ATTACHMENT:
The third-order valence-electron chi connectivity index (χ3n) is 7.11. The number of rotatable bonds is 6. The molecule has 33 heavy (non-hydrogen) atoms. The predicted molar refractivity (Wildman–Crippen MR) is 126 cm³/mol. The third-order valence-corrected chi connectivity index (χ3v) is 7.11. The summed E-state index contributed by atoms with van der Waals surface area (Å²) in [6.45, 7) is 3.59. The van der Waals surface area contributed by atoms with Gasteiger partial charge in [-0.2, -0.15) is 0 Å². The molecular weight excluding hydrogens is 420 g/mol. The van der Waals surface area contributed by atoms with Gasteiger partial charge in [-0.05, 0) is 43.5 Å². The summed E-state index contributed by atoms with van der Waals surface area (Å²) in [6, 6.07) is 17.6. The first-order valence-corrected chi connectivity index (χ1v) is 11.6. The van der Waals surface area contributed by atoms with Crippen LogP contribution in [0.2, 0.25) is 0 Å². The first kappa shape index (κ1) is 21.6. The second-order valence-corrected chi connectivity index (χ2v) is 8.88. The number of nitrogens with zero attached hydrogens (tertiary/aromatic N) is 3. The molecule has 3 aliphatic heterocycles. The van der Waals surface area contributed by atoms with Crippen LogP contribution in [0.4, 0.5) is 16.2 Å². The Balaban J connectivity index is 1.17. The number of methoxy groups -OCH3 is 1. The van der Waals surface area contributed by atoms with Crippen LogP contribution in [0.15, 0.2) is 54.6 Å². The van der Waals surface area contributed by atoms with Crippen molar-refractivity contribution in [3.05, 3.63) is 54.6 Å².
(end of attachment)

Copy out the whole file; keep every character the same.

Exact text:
The third-order valence-electron chi connectivity index (χ3n) is 7.11. The number of rotatable bonds is 6. The molecule has 33 heavy (non-hydrogen) atoms. The predicted molar refractivity (Wildman–Crippen MR) is 126 cm³/mol. The third-order valence-corrected chi connectivity index (χ3v) is 7.11. The summed E-state index contributed by atoms with van der Waals surface area (Å²) in [6.45, 7) is 3.59. The van der Waals surface area contributed by atoms with Gasteiger partial charge in [-0.2, -0.15) is 0 Å². The molecular weight excluding hydrogens is 420 g/mol. The van der Waals surface area contributed by atoms with Gasteiger partial charge in [-0.05, 0) is 43.5 Å². The summed E-state index contributed by atoms with van der Waals surface area (Å²) in [6, 6.07) is 17.6. The first-order valence-corrected chi connectivity index (χ1v) is 11.6. The van der Waals surface area contributed by atoms with Crippen LogP contribution in [0.2, 0.25) is 0 Å². The first kappa shape index (κ1) is 21.6. The second-order valence-corrected chi connectivity index (χ2v) is 8.88. The number of nitrogens with zero attached hydrogens (tertiary/aromatic N) is 3. The molecule has 3 aliphatic heterocycles. The van der Waals surface area contributed by atoms with Crippen LogP contribution in [0.4, 0.5) is 16.2 Å². The Balaban J connectivity index is 1.17. The number of methoxy groups -OCH3 is 1. The van der Waals surface area contributed by atoms with Crippen LogP contribution in [0.15, 0.2) is 54.6 Å². The van der Waals surface area contributed by atoms with Crippen molar-refractivity contribution in [3.05, 3.63) is 54.6 Å².